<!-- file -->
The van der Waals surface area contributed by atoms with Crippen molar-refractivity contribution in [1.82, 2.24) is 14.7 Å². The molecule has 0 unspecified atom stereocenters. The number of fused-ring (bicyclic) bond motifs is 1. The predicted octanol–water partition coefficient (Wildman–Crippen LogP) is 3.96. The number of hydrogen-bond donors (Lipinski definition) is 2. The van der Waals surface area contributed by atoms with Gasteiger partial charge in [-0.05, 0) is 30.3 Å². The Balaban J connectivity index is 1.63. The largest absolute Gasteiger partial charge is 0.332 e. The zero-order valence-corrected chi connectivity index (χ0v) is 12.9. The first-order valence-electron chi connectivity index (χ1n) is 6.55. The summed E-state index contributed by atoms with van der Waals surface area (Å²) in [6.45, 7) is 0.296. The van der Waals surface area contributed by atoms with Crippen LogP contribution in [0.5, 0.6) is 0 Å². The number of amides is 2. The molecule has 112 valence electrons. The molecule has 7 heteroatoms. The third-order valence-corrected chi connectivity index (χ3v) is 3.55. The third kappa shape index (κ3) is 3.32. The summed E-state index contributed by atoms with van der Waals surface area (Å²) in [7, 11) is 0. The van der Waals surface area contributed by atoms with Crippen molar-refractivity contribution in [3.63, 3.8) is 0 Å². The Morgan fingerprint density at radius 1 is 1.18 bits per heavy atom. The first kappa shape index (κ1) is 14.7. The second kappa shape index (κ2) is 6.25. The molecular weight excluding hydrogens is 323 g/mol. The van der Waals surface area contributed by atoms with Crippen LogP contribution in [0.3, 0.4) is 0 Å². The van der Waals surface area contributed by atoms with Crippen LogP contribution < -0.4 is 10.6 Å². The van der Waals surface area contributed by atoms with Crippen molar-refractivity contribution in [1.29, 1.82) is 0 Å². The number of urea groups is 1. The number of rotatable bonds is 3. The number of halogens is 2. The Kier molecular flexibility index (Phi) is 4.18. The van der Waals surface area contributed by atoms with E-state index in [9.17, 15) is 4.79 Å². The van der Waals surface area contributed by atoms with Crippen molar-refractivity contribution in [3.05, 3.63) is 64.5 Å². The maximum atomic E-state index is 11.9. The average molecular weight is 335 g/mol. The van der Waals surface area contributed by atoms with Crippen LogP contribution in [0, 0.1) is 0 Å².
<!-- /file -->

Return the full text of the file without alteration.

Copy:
The van der Waals surface area contributed by atoms with Crippen molar-refractivity contribution in [1.82, 2.24) is 14.7 Å². The molecule has 0 unspecified atom stereocenters. The number of fused-ring (bicyclic) bond motifs is 1. The predicted octanol–water partition coefficient (Wildman–Crippen LogP) is 3.96. The number of hydrogen-bond donors (Lipinski definition) is 2. The van der Waals surface area contributed by atoms with Gasteiger partial charge in [-0.05, 0) is 30.3 Å². The Balaban J connectivity index is 1.63. The largest absolute Gasteiger partial charge is 0.332 e. The zero-order valence-corrected chi connectivity index (χ0v) is 12.9. The first-order valence-electron chi connectivity index (χ1n) is 6.55. The summed E-state index contributed by atoms with van der Waals surface area (Å²) in [6.45, 7) is 0.296. The van der Waals surface area contributed by atoms with Crippen LogP contribution in [0.5, 0.6) is 0 Å². The number of amides is 2. The molecule has 112 valence electrons. The molecule has 7 heteroatoms. The third-order valence-corrected chi connectivity index (χ3v) is 3.55. The third kappa shape index (κ3) is 3.32. The summed E-state index contributed by atoms with van der Waals surface area (Å²) in [7, 11) is 0. The van der Waals surface area contributed by atoms with Crippen molar-refractivity contribution in [3.63, 3.8) is 0 Å². The Morgan fingerprint density at radius 1 is 1.18 bits per heavy atom. The first kappa shape index (κ1) is 14.7. The second kappa shape index (κ2) is 6.25. The molecular weight excluding hydrogens is 323 g/mol. The van der Waals surface area contributed by atoms with Crippen LogP contribution in [0.3, 0.4) is 0 Å². The van der Waals surface area contributed by atoms with Crippen LogP contribution < -0.4 is 10.6 Å². The van der Waals surface area contributed by atoms with Crippen molar-refractivity contribution in [1.29, 1.82) is 0 Å². The number of urea groups is 1. The number of rotatable bonds is 3. The number of halogens is 2. The Kier molecular flexibility index (Phi) is 4.18. The van der Waals surface area contributed by atoms with E-state index in [9.17, 15) is 4.79 Å². The van der Waals surface area contributed by atoms with Crippen molar-refractivity contribution in [3.05, 3.63) is 64.5 Å². The maximum atomic E-state index is 11.9. The average molecular weight is 335 g/mol. The van der Waals surface area contributed by atoms with Crippen LogP contribution in [0, 0.1) is 0 Å².